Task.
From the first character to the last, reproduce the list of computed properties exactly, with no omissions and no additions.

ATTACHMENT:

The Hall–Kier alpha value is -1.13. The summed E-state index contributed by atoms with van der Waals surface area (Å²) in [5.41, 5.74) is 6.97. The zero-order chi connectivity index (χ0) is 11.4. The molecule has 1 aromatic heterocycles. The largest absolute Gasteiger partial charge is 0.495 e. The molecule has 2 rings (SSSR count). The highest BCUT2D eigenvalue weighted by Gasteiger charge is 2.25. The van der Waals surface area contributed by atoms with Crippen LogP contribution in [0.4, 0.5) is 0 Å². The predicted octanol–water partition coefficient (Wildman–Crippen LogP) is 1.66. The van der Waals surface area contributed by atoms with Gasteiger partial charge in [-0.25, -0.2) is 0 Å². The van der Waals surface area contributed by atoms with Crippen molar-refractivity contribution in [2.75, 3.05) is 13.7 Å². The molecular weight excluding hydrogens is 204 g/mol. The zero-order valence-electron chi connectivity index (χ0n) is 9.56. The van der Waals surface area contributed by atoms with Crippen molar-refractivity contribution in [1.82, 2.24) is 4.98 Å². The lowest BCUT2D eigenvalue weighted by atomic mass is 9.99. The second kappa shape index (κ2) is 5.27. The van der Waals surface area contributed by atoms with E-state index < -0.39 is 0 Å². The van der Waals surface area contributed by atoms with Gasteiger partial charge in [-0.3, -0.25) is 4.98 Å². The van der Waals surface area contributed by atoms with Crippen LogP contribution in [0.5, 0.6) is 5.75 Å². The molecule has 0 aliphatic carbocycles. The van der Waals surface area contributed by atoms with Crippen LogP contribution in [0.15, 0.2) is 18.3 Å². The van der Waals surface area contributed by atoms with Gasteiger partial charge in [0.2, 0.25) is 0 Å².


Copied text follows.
The Hall–Kier alpha value is -1.13. The summed E-state index contributed by atoms with van der Waals surface area (Å²) in [5.41, 5.74) is 6.97. The zero-order chi connectivity index (χ0) is 11.4. The molecule has 1 aromatic heterocycles. The largest absolute Gasteiger partial charge is 0.495 e. The molecule has 2 rings (SSSR count). The highest BCUT2D eigenvalue weighted by Gasteiger charge is 2.25. The van der Waals surface area contributed by atoms with Crippen LogP contribution in [0.4, 0.5) is 0 Å². The predicted octanol–water partition coefficient (Wildman–Crippen LogP) is 1.66. The van der Waals surface area contributed by atoms with Gasteiger partial charge in [-0.25, -0.2) is 0 Å². The van der Waals surface area contributed by atoms with Crippen molar-refractivity contribution in [2.75, 3.05) is 13.7 Å². The molecular weight excluding hydrogens is 204 g/mol. The zero-order valence-electron chi connectivity index (χ0n) is 9.56. The van der Waals surface area contributed by atoms with Crippen molar-refractivity contribution in [1.82, 2.24) is 4.98 Å². The lowest BCUT2D eigenvalue weighted by atomic mass is 9.99. The second kappa shape index (κ2) is 5.27. The van der Waals surface area contributed by atoms with E-state index < -0.39 is 0 Å². The van der Waals surface area contributed by atoms with Gasteiger partial charge in [-0.3, -0.25) is 4.98 Å². The van der Waals surface area contributed by atoms with Crippen LogP contribution in [0.5, 0.6) is 5.75 Å². The molecule has 0 aliphatic carbocycles. The van der Waals surface area contributed by atoms with Crippen LogP contribution in [0.15, 0.2) is 18.3 Å². The van der Waals surface area contributed by atoms with Gasteiger partial charge in [0.2, 0.25) is 0 Å².